Forgot to respond to this.. not sure how you can complain about dishonesty but think its OK that I was led to believe BF was NOT a father when he may well have a kid on the way... I'm not saying I want to know every detail of his sexual past, but I'd say the liklihood of an impending baby is fairly significant info! No, he wasn't 100% sure but was a likely candidate for the dad, and I think I had a right to know about it as soon as he was informed of the pregancy. After all, what if I had become pregnant by him over the months when he was hiding his potential fatherhood from me? I'd not be in a position to make an informed decision about keeping the child or know what resources he could contribute given this prior obligation -- in fact, I wouldn't have taken the risk of getting pregnant myself by him had I know. And all this is aside from the fact that I'd have been able to choose whether or not to continue our relationship knowing I may soon be presented with the sudden news that he's a dad and if I stay with him, I may be in for the life of a stepmom (instead, I found this out only after investing significant emotions and time), which is why this is now so hard.

    Bookmark   August 23, 2012 at 4:31PM
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Jesausta, my apologies to you. I just went and reread your original post. I did not see "This girl told him a few months after he and I started dating that he may be a dad..." and do agree that he should have told you of the possibility long ago. It absolutely negates my comment.

It's all such a mess and I do feel for both YOU and your BF. I am sorry you are BOTH going through it all.

As you will see going through all the posts on this forum as well as others - it's a hard situation for everyone due to the way things are in life right now.

I've been in my "step situation" for almost 12 years now and I can tell you from my personal experience that it's been a very difficult road to travel.

I wish you all of the very best in whatever you decide to do!

    Bookmark   August 23, 2012 at 5:23PM
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Sorry again, Jesausta = Jecausta.

It's been a long day.

    Bookmark   August 23, 2012 at 5:27PM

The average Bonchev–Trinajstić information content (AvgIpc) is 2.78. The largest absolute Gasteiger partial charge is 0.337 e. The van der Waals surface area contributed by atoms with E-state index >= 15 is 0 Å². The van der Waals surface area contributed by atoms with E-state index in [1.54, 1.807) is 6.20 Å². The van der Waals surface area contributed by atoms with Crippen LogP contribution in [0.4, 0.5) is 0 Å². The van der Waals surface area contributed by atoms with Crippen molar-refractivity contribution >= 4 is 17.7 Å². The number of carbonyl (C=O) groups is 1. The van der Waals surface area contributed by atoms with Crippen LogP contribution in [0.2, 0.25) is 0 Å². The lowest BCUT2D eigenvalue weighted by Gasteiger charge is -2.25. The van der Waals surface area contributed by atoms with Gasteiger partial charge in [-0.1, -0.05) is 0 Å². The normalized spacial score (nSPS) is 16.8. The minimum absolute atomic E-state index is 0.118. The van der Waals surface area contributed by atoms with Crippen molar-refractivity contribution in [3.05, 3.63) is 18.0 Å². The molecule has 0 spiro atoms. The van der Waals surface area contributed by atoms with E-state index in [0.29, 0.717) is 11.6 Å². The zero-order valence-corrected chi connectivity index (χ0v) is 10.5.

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Fair or not, sexual encounters do result in pregnancies, & everybody knows this;
everybody also knows that sexual partners sometimes fib, lie, & stretch the truth, & everybody knows that, if you father a child, that child's mother has the power & you don't, *fair or not*.

Knowing these things, it's your responsibility, guy or girl, to protect your own best interests.

If your boyfriend swears he had a vasectomy, take your pill every day anyway.

If your girlfriend swears she's on the pill, use a condom & spermicide anyway.

Whether the other person realllly said it makes no difference;
if the "aggrieved party" didn't look out for his own best intersts, he can't claim innocence or ignorance;
the pregnancy is his fault or responsibility as much as it is hers.

Think of it in the same vein as what the instructors always say in defensive driving:

if you have a green light, you're entitled to drive through the intersection, & the other party is supposed to stop, so if you drive on through, you're right.

but having the right, or being right, doesn't mean you can drive through the intersection without looking;
if an oncoming car runs the red light, you could be "dead right".

Tricking a woman into aborting what is likely a healthy baby is not admirable.

    Bookmark   August 23, 2012 at 8:21PM
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My point is not that a male BC pill is bad; indeed, if one crops up, more power to the male who uses it. My point is that right now proper use of a condom greatly decreases the odds of getting pregnant. I'd rather stand in front of a gun with one live round out of fifty than the one with nine rounds--which are the odds when looking at a woman not in perfect compliance when taking the pill. Birth control is not an all or nothing issue-it is about both women and men taking responsibility to decrease the odds. In hook-up scenarios, that comes down to individual responsibility.

    Bookmark   August 24, 2012 at 8:26AM
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@Sylvia "Tricking a woman into aborting what is likely a healthy baby is not admirable."